Our consultants might make it look easy, however, to finance and install solar panels on any property is always challenging. Sometimes the conditions are less then ideal and other times it simply takes too long to return your initial investment.
Let's start off with a brief introduction on
Arcadia Power's community solar program. When did it start and what's its main
We launched the Beta version of our nationwide community solar program in late July. Our goal is to give solar access to the ~80% of people who can’t get rooftop solar, often because of shade, cost, not owning the roof, not being south facing, living in apartments, etc. We believe everyone should have the chance to benefit economically from the solar movement, and we also want to help push forward the development of new solar projects.
Our projects are modular, meaning a customer can buy as little as one panel. And it's portable - you can move and your savings will move along with you. Our technology is taking a niche product (rooftop solar) and taking it to the mass market.
You mentioned solar access for homeowners and
renters across the U.S who can't install solar panels on their properties. Is
that achievable? Are there solar farms that can be tapped into in all 50
It certainly is and we are doing it right now. Our proprietary billing system works across all major utilities. It enables us to credit people’s accounts with money based on the exact amount of production from the panel(s) a customer subscribes to. We have had people everywhere from California to Arkansas subscribe to our community solar projects located in Washington D.C to Maine.
Solar is currently less than 1% of our electricity generation today, so our hope is that as more and more people choose community solar, we can help build the next generation of large, scalable solar farms.
The price of a produced kilowatt from PV panels
really depends on solar days and solar availability throughout the day. Of
course, there are regions where it's still not economically feasible to install
solar panels and produce electricity at competitive pricing. What kind of
solutions does Arcadia Power's power offer to customers in those regions? Solar
at a higher cost or supply from other alternative energy sources?
This is exactly another point we are tackling. We only connect customers to projects in the most optimal states. But for our residential subscribers, the solar option is the same price regardless of what state they live in. The host-site economics where the actual project is built differ state by state, but there is more than enough sites to choose from in the current market to satisfy the supply-side. For example, a customer in Florida, which doesn’t have an active solar market, can connect to a profitable project in Massachusetts and get savings.
Does Arcadia Power own some of the solar farm
capacities or does your company simply act as a broker between the supplier and
We construct and maintain the project, financed by our subscribers, but the host retains ownership of the project.
If a resident can install solar panels on his
property, is there still a good reason to buy electricity from a solar farm?
This generally depends on the net metering policies and whether they have an optimal roof. There are still plenty of states where our program is a quicker payback than rooftop. Although presently in a state like California or Massachusetts, if you have a good roof for solar it would make more sense to do rooftop due to the incentives. But again, only a small sliver of folks have optimal south-facing roofs and plan to be in those homes for 20 years.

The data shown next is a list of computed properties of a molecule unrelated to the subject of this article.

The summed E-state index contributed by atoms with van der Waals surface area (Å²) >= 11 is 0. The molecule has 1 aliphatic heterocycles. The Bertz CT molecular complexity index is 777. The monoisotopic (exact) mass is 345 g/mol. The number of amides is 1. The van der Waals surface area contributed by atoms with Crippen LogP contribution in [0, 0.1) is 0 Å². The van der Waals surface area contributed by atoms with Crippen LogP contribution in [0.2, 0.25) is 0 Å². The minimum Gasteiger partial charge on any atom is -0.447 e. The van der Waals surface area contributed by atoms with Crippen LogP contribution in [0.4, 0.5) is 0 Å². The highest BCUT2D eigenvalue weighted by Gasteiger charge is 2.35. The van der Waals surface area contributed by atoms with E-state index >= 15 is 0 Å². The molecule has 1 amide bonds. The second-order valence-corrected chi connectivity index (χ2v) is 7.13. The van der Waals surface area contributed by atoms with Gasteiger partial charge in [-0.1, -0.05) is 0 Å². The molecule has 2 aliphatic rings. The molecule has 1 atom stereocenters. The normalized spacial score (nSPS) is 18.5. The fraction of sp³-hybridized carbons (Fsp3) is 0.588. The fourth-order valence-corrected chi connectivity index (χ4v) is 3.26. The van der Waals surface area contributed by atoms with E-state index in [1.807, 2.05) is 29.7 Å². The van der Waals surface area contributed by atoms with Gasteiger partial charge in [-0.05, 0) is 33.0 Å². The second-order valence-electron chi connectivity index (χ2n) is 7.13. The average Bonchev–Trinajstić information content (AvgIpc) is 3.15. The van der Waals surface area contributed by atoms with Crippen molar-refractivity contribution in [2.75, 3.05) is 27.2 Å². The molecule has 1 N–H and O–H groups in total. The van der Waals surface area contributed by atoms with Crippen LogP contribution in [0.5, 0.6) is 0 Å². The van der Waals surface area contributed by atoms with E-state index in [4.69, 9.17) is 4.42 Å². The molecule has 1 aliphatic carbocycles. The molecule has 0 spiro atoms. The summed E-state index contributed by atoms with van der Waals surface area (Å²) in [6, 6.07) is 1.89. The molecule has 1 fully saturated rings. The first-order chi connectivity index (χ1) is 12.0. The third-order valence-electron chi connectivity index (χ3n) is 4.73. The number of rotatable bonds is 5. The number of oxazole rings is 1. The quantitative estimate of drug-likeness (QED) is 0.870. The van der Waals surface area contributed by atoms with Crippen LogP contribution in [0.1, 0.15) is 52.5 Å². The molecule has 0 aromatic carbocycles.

You also offer renewable generated electricity
from wind farms. If a customer decides to use all renewable resources available
in his vicinity, is it possible to go 100% renewable? What percentage of
renewable generated electricity can an average consumer hope to receive?
Yes we do offer a renewable energy certificate program where consumers can choose to support wind farms with 50% of their usage for free, or 100% for a small premium. We have several customers who are both on our wind program and have subscribed to panel(s), in order to support the development of our community solar projects and receive the economic benefit.
How does all of this translate in the commercial
sector? Now that running an energy sustainable business is becoming more
important, can commercial users count on solar farms or should they be looking
for ways to install solar panels on their property?
We absolutely believe that the commercial sector will adopt community solar. There is an enormous market for businesses who lease office, retail or industrial space and don’t have control of their rooftop. Community solar would allow these businesses to benefit economically and help achieve their sustainability goals.
For now, those who install solar panels on their properties reap the greatest benefits from solar generated electricity. Do you see that changing in the near future?
It’s possible, although in states like Massachusetts or California, rooftop incentives are hard to beat. Having said that, our goal with this is to not compete with the 20% of the market who can possibly ever get rooftop if all states succumb to adopting solar and net metering, but rather give access to the 80% who will not have the rooftop options.
Our movement is about inclusion. Rooftop solar has been a boon to homeowners, and those with perfect credit scores who can shell out 30 to 40 thousand dollars for a system. We’re going after the mass market, folks who might move from their current home, who only want one panel instead of thirty, but who still wants the savings and predictability that solar brings.